By Sharday Mosurinjohn
May 1st, 2012
If there's one piece of advice Ana-Joel Falcon-Weibe could give to all the other grad students out there, it would be: ‘'never underestimate the importance of your work or the value of the people that are sent your way at unexpected times in unexpected ways.'”
From the outside, Ana-Joel Falcon-Wiebe seems to have led an academically charmed life. But the trick, says the fourth-year Art History PhD candidate, is in recognizing opportunities as they come your way. “I thought I was going to be an artist!” she recollects, thinking back on the path that led her, labyrinth-like, to where she is today. As a third-year undergraduate, the young scholar studied in Paris through an exchange program. “I took a course at the Sorbonne,” she explains, “and the paintings we were studying were at the Louvre. I was won over.” And so Falcon-Wiebe turned her attention to contemporary art history.
Having completed her double major in French and Fine Arts at the University of Waterloo, Falcon-Wiebe planned to pursue Master’s studies at Queen’s. Sadly, soon after her arrival, the professor who had agreed to supervise her thesis passed away. Open as always to new possibilities, Falcon-Wiebe stayed and, through the confusion, discovered her true passion: 19th century French painting. “The fact that I had to figure it out all over again made me network with all these new professors and I found out what I really loved to study” she insists. Now her research explores the under-recognized influence of 17th century Spanish painting in the work of 19th century French artists. Falcon-Wiebe hopes to better understand timely questions of national identity in France in the context of Spain’s embodiment of two contradictory stereotypes, at once perceived as the “exotic other” in a trend of Orientalism, travel, and appropriation, and also depicted through a realism that attended to family scenes, beggars on the street, and all the stuff of the everyday.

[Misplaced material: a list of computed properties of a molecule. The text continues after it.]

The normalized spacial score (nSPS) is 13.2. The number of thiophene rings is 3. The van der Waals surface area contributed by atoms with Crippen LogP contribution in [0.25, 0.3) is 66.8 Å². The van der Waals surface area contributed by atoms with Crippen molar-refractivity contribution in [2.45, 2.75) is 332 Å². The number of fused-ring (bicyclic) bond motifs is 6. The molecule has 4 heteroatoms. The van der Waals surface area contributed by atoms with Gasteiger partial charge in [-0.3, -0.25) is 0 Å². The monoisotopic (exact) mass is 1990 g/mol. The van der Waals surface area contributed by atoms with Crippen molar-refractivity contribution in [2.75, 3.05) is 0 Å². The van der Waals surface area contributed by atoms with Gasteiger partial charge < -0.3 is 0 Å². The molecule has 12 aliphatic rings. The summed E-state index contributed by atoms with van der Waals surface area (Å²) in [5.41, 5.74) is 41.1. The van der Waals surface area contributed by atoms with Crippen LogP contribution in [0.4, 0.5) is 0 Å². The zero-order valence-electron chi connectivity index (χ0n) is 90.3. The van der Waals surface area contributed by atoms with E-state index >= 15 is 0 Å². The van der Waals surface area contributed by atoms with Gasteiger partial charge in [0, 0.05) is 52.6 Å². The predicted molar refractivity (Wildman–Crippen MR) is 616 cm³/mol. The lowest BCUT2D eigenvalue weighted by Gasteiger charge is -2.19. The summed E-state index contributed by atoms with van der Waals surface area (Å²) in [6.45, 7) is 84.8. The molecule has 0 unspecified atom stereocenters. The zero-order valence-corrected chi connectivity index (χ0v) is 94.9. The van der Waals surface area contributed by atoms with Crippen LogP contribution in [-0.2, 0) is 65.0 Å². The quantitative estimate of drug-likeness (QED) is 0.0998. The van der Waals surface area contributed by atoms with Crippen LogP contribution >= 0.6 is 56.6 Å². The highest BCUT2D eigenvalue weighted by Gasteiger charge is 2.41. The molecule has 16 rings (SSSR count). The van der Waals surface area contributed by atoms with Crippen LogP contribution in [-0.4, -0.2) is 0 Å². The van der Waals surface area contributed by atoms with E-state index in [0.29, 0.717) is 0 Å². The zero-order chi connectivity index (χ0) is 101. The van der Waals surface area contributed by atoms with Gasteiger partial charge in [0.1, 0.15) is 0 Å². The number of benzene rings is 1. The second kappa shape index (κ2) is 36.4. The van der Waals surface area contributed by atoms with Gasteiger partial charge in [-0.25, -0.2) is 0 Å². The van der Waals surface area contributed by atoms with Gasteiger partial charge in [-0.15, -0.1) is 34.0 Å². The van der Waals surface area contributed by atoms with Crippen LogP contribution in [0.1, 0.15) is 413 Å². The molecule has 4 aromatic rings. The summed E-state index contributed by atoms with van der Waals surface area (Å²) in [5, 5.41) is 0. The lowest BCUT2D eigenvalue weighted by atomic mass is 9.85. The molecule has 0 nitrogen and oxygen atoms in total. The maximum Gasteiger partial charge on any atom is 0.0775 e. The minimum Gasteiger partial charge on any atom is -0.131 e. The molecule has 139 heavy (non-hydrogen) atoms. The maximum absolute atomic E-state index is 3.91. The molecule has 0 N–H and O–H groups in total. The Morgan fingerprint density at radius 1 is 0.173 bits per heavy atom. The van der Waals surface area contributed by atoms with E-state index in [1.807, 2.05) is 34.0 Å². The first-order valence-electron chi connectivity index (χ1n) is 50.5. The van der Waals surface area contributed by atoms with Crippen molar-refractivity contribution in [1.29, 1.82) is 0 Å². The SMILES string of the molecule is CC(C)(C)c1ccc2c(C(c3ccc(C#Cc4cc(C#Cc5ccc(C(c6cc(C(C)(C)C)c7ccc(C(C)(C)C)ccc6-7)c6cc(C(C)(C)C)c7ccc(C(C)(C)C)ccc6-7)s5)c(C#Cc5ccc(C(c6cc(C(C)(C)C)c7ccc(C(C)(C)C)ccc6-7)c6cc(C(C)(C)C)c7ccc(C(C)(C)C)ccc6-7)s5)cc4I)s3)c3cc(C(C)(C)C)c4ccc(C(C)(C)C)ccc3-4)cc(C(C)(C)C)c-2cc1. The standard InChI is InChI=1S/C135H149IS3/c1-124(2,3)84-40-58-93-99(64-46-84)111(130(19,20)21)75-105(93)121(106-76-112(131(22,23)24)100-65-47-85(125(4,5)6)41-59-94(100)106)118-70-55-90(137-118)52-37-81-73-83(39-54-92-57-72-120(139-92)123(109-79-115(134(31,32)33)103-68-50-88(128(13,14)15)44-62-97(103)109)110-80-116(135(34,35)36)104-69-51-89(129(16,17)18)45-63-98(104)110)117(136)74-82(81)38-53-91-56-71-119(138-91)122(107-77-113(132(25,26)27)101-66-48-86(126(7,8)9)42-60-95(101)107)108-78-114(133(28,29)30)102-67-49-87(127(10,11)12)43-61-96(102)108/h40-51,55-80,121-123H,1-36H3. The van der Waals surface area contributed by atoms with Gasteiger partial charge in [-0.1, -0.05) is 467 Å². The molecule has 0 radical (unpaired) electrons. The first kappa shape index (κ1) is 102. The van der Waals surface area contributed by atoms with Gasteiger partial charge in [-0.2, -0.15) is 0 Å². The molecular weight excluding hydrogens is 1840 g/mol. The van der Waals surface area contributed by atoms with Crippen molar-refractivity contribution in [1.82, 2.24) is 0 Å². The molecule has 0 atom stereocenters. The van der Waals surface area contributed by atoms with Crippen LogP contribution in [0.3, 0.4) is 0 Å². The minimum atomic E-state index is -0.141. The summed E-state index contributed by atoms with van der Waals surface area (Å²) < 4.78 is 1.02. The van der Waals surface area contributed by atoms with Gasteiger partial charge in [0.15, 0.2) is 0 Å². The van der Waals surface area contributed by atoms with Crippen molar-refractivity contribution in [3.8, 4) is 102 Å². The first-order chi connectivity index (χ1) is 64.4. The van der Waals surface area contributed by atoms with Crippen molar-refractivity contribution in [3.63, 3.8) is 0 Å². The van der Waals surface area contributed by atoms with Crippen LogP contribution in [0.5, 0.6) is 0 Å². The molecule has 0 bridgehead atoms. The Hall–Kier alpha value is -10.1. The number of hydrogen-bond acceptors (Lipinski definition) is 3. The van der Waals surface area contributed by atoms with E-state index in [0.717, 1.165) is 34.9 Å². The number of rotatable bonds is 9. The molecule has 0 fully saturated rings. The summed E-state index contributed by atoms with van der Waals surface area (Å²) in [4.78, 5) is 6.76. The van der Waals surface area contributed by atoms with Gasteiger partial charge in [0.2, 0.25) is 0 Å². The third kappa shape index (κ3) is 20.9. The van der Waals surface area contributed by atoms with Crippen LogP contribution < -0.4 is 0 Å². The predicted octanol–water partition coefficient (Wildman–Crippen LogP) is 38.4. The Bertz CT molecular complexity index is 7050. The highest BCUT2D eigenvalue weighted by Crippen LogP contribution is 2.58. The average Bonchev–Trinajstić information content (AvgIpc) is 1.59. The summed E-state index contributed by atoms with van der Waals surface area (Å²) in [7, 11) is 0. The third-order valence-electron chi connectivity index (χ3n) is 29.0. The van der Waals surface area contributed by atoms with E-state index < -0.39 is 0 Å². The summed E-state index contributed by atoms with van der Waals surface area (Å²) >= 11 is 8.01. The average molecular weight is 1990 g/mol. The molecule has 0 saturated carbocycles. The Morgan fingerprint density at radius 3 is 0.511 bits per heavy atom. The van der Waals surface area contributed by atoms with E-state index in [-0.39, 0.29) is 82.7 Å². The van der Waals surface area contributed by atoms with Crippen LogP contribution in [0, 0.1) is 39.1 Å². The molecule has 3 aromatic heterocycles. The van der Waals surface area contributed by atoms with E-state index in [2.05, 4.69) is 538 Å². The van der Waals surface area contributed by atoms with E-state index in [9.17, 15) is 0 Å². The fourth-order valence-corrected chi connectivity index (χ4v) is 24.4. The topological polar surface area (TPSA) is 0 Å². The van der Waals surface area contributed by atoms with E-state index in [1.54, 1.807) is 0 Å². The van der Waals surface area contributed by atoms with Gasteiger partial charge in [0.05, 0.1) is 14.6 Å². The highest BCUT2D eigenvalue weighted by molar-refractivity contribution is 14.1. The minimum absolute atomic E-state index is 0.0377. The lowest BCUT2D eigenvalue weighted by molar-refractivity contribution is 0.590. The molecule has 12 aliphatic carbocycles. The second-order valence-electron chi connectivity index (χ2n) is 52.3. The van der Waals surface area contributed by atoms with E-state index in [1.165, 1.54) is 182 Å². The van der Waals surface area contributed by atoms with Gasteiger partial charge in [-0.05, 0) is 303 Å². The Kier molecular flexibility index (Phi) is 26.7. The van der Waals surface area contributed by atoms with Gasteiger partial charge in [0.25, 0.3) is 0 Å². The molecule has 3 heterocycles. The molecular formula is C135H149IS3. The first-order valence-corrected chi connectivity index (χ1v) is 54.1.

Falcon-Wiebe’s instinct for networking has made her contacts at renowned galleries all over the world and given her professional development opportunities that would have otherwise seemed far out of reach. The enterprising student stayed with her new supervisor, Dr. Sebastian Schütze, through her MA and now her PhD, making the most of his expertise. In 2010, the two attended a conference at the National Gallery of Canada. Falcon-Wiebe knew that Chief Curator of Prints and Drawings Dr. Catherine Loisel from the Louvre would be there as well and managed to get noticed. “Supervisors are glad to introduce you to other scholars!” she exclaims. “They’re already established, they have connections. Don’t be afraid to ask!” Taking her own advice, she asked her supervisor to catch the curator during a break and make the introduction. After the “hello,” the first words out of the curator’s mouth were “Ana-Joel, would you like to do an internship at the Louvre?” Of course, Falcon-Wiebe replied with an ecstatic “yes!” and the two parted on the promise to “see you next year in Paris.” She did, in fact, find herself in Paris the next year, but on a fellowship to pursue her own research. By that time, the internship was already full. But Falcon-Wiebe and the curator had kept in touch, and over a follow-up coffee, she was offered a position anyway.